SANTA ANA, Calif. - U.S. Immigration and Customs Enforcement's (ICE) Homeland Security Investigations (HSI), the Orange County Sheriff's Department (OCSD) and the U.S. Postal Inspection Service (USPIS) have teamed up to create the Orange County Child Exploitation Task Force to identify and arrest child predators operating in the county.
The Task Force will allow member agencies the opportunity to share information and resources, and bring their own unique authorities to apprehending those who hurt children. The participating agencies also plan to conduct educational and outreach programs for parents, law enforcement, and the public to raise awareness about the dangers children face on the Internet and how to reduce those risks.
Each year, millions of children fall prey to sexual predators, leaving them with permanent psychological, physical and emotional scars. The Task Force agencies will collaborate to investigate and arrest child pornographers, child sex tourists and facilitators, child molesters and online predators.
"HSI is committed to protecting children victimized by predators who think they can utilize technology and other means to hide," Joseph Macias, special agent in charge for HSI in Orange County. "Some predators mistakenly believe the anonymity of cyberspace shields them from scrutiny; in fact, their use of computers and the Internet have given us new tools in our enforcement efforts to protect children."
"Protecting the children in our community is among the Orange County Sheriff's Department's highest priorities," said Orange County Sheriff Sandra Hutchens. "The Orange County Child Exploitation Unit will employ the latest technology to collect evidence and track the activities of individuals and organized groups who sexually exploit children through the use of websites, chat rooms, newsgroups and peer-to-peer trading. Targeting these sophisticated child predators will help make the Internet a safer environment for our children."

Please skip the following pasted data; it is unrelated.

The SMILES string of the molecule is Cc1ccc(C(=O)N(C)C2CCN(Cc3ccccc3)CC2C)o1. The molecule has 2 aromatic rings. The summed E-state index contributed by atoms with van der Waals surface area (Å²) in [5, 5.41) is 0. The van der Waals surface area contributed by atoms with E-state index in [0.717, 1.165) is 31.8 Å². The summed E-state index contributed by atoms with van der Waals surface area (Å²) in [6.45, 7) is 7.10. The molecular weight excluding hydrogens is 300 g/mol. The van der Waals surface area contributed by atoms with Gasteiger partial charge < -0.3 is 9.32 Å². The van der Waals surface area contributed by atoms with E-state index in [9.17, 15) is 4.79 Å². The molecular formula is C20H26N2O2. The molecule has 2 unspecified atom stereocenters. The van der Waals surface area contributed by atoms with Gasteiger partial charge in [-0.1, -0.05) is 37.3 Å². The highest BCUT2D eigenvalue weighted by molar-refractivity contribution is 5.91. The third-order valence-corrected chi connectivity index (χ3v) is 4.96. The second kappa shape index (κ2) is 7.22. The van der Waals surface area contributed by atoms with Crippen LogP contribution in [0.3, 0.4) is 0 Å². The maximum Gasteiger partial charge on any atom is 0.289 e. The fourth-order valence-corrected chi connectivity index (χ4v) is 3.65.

"For the U.S. Postal Inspection Service, one of the most important things we can deliver is a child's safety," says B. Bernard Ferguson, inspector in charge for the Los Angeles Division. "Postal inspectors have a long history of aggressively investigating the predators who attempt to sexually exploit children through the use of the U.S. mail. Although they now utilize more sophisticated technology, the USPIS is committed to working with law enforcement partners to identify and arrest suspects, no matter what means or methods they use."
Several laws increase the probability that sexual predators who harm children will suffer severe consequences. Federal law bars U.S. residents from engaging in sexual or pornographic activities anywhere in the world with a child under 18. Those convicted in the U.S. face significant penalties: a maximum sentence of 30 years in prison for first-time offenders convicted of possessing, manufacturing, and distributing child pornography and child sex tourism crimes. Trafficking of children for prostitution carries a possible penalty of life in prison.
The Orange County Child Exploitation Task Force encourages the public to report suspected child predators and any suspicious activity through ICE's toll-free hotline at 1-866-347-2423. Suspected child sexual exploitation or missing children may be reported to the National Center for Missing and Exploited Children, a Task Force partner, at 1-800-843-5678 or http://www.cybertipline.com.